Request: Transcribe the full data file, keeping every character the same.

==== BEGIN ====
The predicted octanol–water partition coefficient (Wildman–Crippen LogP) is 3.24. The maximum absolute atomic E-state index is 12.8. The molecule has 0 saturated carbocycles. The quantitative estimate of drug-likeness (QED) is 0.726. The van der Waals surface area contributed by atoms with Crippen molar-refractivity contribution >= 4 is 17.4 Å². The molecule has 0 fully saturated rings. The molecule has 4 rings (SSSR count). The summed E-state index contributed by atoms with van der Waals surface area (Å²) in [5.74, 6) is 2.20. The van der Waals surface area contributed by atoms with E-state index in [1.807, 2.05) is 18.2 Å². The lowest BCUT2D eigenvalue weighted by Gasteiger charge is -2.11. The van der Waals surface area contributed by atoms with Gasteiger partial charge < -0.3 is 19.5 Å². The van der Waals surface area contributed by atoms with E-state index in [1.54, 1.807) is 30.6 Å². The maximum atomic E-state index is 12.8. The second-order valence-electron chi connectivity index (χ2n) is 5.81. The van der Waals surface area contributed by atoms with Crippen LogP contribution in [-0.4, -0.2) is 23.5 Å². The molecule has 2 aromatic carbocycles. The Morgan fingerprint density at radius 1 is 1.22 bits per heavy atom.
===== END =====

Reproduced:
The predicted octanol–water partition coefficient (Wildman–Crippen LogP) is 3.24. The maximum absolute atomic E-state index is 12.8. The molecule has 0 saturated carbocycles. The quantitative estimate of drug-likeness (QED) is 0.726. The van der Waals surface area contributed by atoms with Crippen molar-refractivity contribution >= 4 is 17.4 Å². The molecule has 0 fully saturated rings. The molecule has 4 rings (SSSR count). The summed E-state index contributed by atoms with van der Waals surface area (Å²) in [5.74, 6) is 2.20. The van der Waals surface area contributed by atoms with E-state index in [1.807, 2.05) is 18.2 Å². The lowest BCUT2D eigenvalue weighted by Gasteiger charge is -2.11. The van der Waals surface area contributed by atoms with Gasteiger partial charge < -0.3 is 19.5 Å². The van der Waals surface area contributed by atoms with E-state index in [1.54, 1.807) is 30.6 Å². The maximum atomic E-state index is 12.8. The second-order valence-electron chi connectivity index (χ2n) is 5.81. The van der Waals surface area contributed by atoms with Crippen LogP contribution in [-0.4, -0.2) is 23.5 Å². The molecule has 2 aromatic carbocycles. The Morgan fingerprint density at radius 1 is 1.22 bits per heavy atom.